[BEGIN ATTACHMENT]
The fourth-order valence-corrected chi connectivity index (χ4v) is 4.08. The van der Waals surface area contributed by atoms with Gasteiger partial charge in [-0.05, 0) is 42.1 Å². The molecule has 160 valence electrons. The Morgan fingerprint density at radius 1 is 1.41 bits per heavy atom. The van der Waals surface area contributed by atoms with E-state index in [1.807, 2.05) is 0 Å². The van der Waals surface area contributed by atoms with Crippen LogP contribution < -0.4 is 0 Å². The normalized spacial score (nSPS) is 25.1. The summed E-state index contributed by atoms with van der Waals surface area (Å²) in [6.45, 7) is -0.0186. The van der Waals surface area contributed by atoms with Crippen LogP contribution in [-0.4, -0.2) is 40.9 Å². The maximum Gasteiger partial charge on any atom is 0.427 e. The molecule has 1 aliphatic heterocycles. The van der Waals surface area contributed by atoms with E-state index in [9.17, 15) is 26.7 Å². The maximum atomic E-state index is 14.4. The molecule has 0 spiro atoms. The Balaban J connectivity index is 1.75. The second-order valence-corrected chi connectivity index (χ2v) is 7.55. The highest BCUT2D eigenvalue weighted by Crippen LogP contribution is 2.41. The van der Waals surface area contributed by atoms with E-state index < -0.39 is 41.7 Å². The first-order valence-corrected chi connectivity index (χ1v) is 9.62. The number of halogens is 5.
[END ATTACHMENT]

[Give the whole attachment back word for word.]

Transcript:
The fourth-order valence-corrected chi connectivity index (χ4v) is 4.08. The van der Waals surface area contributed by atoms with Gasteiger partial charge in [-0.05, 0) is 42.1 Å². The molecule has 160 valence electrons. The Morgan fingerprint density at radius 1 is 1.41 bits per heavy atom. The van der Waals surface area contributed by atoms with E-state index in [1.807, 2.05) is 0 Å². The van der Waals surface area contributed by atoms with Crippen LogP contribution < -0.4 is 0 Å². The normalized spacial score (nSPS) is 25.1. The summed E-state index contributed by atoms with van der Waals surface area (Å²) in [6.45, 7) is -0.0186. The van der Waals surface area contributed by atoms with Crippen LogP contribution in [-0.4, -0.2) is 40.9 Å². The maximum Gasteiger partial charge on any atom is 0.427 e. The molecule has 1 aliphatic heterocycles. The van der Waals surface area contributed by atoms with E-state index in [9.17, 15) is 26.7 Å². The maximum atomic E-state index is 14.4. The molecule has 0 spiro atoms. The Balaban J connectivity index is 1.75. The second-order valence-corrected chi connectivity index (χ2v) is 7.55. The highest BCUT2D eigenvalue weighted by Crippen LogP contribution is 2.41. The van der Waals surface area contributed by atoms with E-state index < -0.39 is 41.7 Å². The first-order valence-corrected chi connectivity index (χ1v) is 9.62. The number of halogens is 5.